“There’s a legend that Goya washed dishes in this restaurant,” Pepe Gonzalez says, uncorking a rioja to accompany the sizzling dish of suckling pig that has arrived at my table in the gothic dining room of the Casa Botin. “But we don’t know for sure. What we do know is that this is the oldest restaurant in the world, from 1725. He came to Madrid 50 years later, an unknown painter. Maybe he needed a job?” Gonzales shrugs.
Francisco Goya, the greatest Spanish painter of the Romantic era, is the reason I’ve come to Madrid. His magnificent portraits of Spanish society, from royals to ruffians, artists to aristos, will be on show this week in a major exhibition at the National Gallery in London, and I want to discover the world that inspired his work.
I thank Gonzales for a fabulous lunch and totter on to the cobbles of old Madrid. A stone gate leads into the Plaza Mayor, a classical square whose arcades hide ancient shops selling berets and cakes. I wander alleys lined with green shutters and iron balconies. Finally, in Calle Santiago I find a plaque marking the place where Goya lived at No 6. It’s a modest townhouse painted cream, in a pretty street filled with trees and cafés where children are playing – just as they do in his loveliest early pictures. I’m surprised at how modest this place is, for Goya became head painter at the royal court in 1789, with a fine salary plus expenses for a coach.
But he remained also a man of the people, never forgetting his humble roots as the son of a poor gilder in provincial Zaragoza. And his pictures show the life of the street as well as the court.
The high life that he knew can be found two blocks further on, in the Royal Palace. It’s rococo bling, a maze of rooms draped in silk and lit with chandeliers. The dining room has a table set for 50 guests. On a wall are Goya’s portraits of the king and queen, an ageing couple pictured as rather ordinary beneath the satins and medals – an old man with a vacant smile and his wife with a firm mouth who was said to run the show.
A different side of Madrid is seen in the royal chapel that Goya painted, a short walk down the river Manzanares. The Real Ermita de San Antonio de la Florida took him just four months in 1798, and he covered its walls and dome with images of ordinary people, some in rags, all being blessed by a monk in a brown robe. It’s an astonishingly democratic image, reflecting the age of revolution in which it was done. And below the dome lies the painter’s tomb.
I head back for lighter relief to my hotel, the Principal, on the buzzing Gran Vía. But en route I meet a procession emerging from a church, black-robed men bearing a statue of the Virgin Mary on their shoulders, women in mantilla headdresses weeping. Drums throb in the dusk. A crazed-looking boy shouts: “Viva la Reina, viva Maria!” It could be a scene from Goya.
Next morning I visit the royal tapestry factory where Goya had his first job in Madrid, painting charming images of rustic life that were woven into tapestries for the palaces. Amazingly, the looms are still in use – seven huge frames of wood where weavers toil for months to make replicas of his and other tapestries. The walls are hung with bright skeins of wool and silk; it can take nine months to make a square metre, costing around £9,000.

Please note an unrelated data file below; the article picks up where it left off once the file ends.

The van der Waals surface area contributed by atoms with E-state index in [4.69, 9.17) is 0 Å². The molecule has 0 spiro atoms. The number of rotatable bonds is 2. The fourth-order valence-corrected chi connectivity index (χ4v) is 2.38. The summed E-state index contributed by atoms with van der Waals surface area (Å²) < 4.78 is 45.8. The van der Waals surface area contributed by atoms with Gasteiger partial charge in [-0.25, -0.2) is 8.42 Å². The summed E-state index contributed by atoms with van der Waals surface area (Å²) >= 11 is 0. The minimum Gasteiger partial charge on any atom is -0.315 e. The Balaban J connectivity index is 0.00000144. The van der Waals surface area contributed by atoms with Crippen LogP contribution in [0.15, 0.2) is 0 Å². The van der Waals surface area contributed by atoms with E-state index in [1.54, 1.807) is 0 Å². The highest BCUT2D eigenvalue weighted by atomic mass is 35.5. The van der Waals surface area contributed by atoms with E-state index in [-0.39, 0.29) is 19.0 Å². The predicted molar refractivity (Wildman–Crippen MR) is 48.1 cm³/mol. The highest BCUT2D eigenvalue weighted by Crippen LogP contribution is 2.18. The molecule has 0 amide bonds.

Designing for the palaces allowed Goya to catch the royal eye, and eventually he rose to be assistant director of the Real Academia de Bellas Artes de San Fernando (the Royal Academy of Fine Arts). Today it’s still a painting school, but its grand rooms also house a museum with a fine collection of his works – smaller but less crowded than the nearby Prado, where everyone goes to see Goya.
Two rooms of his paintings here show his range, from heroic portraits of generals, politicians and society beauties, to more disturbing social comment in scenes of inquisitions, masked carnivals and lunatics raving in an asylum. The glitter and failure of the ancien regime is marked out in these rooms.
Downstairs in the Academy is something else. The Calcografia is a dim-lit space where the copper plates for Goya’s engravings line the walls. These come from his most famous and fearsome series: Los Caprichos, with their devastating satire of contemporary life, the Tauromaquia on bullfighting, and The Disasters of War, which document the horrors of Napoleon’s invasion of Spain in 1808. The prints from these are not on show much in Madrid, for conservation reasons, but some of them are in the library here, if you care to look. They foreshadow the terrifying “black paintings” of his final years, when war and age and possibly insanity had turned his art very dark indeed.
I retreat to a final watering-hole, established in Goya’s lifetime, the Casa Alberto of 1827. It’s the classic taberna of Madrid, its walls covered with pictures of bullfighters, its ceilings heavy with chandeliers, its zinc counter spilling over with food. Over a glass of chilled fino, I mull on a final painting from the Academy: Goya’s full-length self-portrait, standing at the easel, staring at the viewer, his eyes deep brown and unflinching.
Fixed around his hat is a circle of candles, for working in the night: a symbol, perhaps, of his role as an artist. He’s dressed in black, but behind him there’s a window shedding light.Reuse content